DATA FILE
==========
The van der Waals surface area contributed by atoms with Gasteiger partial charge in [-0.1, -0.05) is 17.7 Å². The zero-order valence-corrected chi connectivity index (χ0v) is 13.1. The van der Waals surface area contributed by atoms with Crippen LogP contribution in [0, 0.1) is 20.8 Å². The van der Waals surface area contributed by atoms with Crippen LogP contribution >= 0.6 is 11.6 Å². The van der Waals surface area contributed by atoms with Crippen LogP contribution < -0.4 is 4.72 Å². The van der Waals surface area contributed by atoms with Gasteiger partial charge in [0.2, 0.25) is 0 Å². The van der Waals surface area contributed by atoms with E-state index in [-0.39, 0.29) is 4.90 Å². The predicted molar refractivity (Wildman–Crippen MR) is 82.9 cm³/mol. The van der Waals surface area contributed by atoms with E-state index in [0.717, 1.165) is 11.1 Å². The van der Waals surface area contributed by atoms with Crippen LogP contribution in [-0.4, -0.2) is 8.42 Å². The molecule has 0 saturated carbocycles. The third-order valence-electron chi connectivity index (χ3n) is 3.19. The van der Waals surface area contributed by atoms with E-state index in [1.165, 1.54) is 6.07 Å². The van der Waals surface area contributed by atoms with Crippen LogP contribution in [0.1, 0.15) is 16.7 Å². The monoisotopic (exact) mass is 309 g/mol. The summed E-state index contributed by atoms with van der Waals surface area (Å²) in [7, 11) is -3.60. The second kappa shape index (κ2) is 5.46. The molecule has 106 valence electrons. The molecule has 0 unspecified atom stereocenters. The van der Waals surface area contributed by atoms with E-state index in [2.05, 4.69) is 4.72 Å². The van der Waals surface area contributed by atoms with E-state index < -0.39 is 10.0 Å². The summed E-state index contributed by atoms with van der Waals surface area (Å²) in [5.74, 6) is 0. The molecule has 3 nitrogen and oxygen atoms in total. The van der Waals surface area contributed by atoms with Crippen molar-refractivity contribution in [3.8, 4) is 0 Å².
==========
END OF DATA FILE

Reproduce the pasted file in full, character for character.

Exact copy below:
The van der Waals surface area contributed by atoms with Gasteiger partial charge in [-0.1, -0.05) is 17.7 Å². The zero-order valence-corrected chi connectivity index (χ0v) is 13.1. The van der Waals surface area contributed by atoms with Crippen LogP contribution in [0, 0.1) is 20.8 Å². The van der Waals surface area contributed by atoms with Crippen LogP contribution >= 0.6 is 11.6 Å². The van der Waals surface area contributed by atoms with Crippen LogP contribution < -0.4 is 4.72 Å². The van der Waals surface area contributed by atoms with Gasteiger partial charge in [0.2, 0.25) is 0 Å². The van der Waals surface area contributed by atoms with E-state index in [-0.39, 0.29) is 4.90 Å². The predicted molar refractivity (Wildman–Crippen MR) is 82.9 cm³/mol. The van der Waals surface area contributed by atoms with E-state index in [0.717, 1.165) is 11.1 Å². The van der Waals surface area contributed by atoms with Crippen LogP contribution in [-0.4, -0.2) is 8.42 Å². The molecule has 0 saturated carbocycles. The third-order valence-electron chi connectivity index (χ3n) is 3.19. The van der Waals surface area contributed by atoms with E-state index in [1.165, 1.54) is 6.07 Å². The van der Waals surface area contributed by atoms with Crippen LogP contribution in [0.1, 0.15) is 16.7 Å². The monoisotopic (exact) mass is 309 g/mol. The summed E-state index contributed by atoms with van der Waals surface area (Å²) in [7, 11) is -3.60. The second kappa shape index (κ2) is 5.46. The molecule has 106 valence electrons. The molecule has 0 unspecified atom stereocenters. The van der Waals surface area contributed by atoms with E-state index in [2.05, 4.69) is 4.72 Å². The van der Waals surface area contributed by atoms with E-state index < -0.39 is 10.0 Å². The summed E-state index contributed by atoms with van der Waals surface area (Å²) in [5.74, 6) is 0. The molecule has 3 nitrogen and oxygen atoms in total. The van der Waals surface area contributed by atoms with Crippen molar-refractivity contribution in [3.8, 4) is 0 Å².